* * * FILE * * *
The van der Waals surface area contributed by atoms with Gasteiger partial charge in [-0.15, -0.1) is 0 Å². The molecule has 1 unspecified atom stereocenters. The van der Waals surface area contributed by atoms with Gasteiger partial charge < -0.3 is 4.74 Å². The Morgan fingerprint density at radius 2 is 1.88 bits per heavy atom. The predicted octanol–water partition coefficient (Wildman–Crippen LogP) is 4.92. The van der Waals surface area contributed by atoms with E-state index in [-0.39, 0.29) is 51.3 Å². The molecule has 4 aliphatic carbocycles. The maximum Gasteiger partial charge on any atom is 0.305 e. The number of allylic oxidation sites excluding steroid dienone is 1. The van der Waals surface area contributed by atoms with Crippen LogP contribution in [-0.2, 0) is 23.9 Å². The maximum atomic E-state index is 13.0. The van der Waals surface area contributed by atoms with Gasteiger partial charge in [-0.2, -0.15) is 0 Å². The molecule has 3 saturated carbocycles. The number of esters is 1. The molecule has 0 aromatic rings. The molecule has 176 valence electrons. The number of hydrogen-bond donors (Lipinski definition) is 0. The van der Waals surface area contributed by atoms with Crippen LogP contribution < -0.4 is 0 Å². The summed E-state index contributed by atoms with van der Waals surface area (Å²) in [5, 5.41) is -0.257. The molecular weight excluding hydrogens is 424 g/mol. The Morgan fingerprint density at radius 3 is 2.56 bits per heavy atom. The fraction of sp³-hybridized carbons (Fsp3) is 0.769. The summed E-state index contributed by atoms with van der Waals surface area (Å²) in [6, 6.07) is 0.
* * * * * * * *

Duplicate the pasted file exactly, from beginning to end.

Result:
The van der Waals surface area contributed by atoms with Gasteiger partial charge in [-0.15, -0.1) is 0 Å². The molecule has 1 unspecified atom stereocenters. The van der Waals surface area contributed by atoms with Gasteiger partial charge < -0.3 is 4.74 Å². The Morgan fingerprint density at radius 2 is 1.88 bits per heavy atom. The predicted octanol–water partition coefficient (Wildman–Crippen LogP) is 4.92. The van der Waals surface area contributed by atoms with E-state index in [-0.39, 0.29) is 51.3 Å². The molecule has 4 aliphatic carbocycles. The maximum Gasteiger partial charge on any atom is 0.305 e. The number of allylic oxidation sites excluding steroid dienone is 1. The van der Waals surface area contributed by atoms with Crippen LogP contribution in [-0.2, 0) is 23.9 Å². The maximum atomic E-state index is 13.0. The van der Waals surface area contributed by atoms with Gasteiger partial charge in [-0.2, -0.15) is 0 Å². The molecule has 3 saturated carbocycles. The number of esters is 1. The molecule has 0 aromatic rings. The molecule has 176 valence electrons. The number of hydrogen-bond donors (Lipinski definition) is 0. The van der Waals surface area contributed by atoms with Crippen LogP contribution < -0.4 is 0 Å². The summed E-state index contributed by atoms with van der Waals surface area (Å²) in [5, 5.41) is -0.257. The molecular weight excluding hydrogens is 424 g/mol. The Morgan fingerprint density at radius 3 is 2.56 bits per heavy atom. The fraction of sp³-hybridized carbons (Fsp3) is 0.769. The summed E-state index contributed by atoms with van der Waals surface area (Å²) in [6, 6.07) is 0.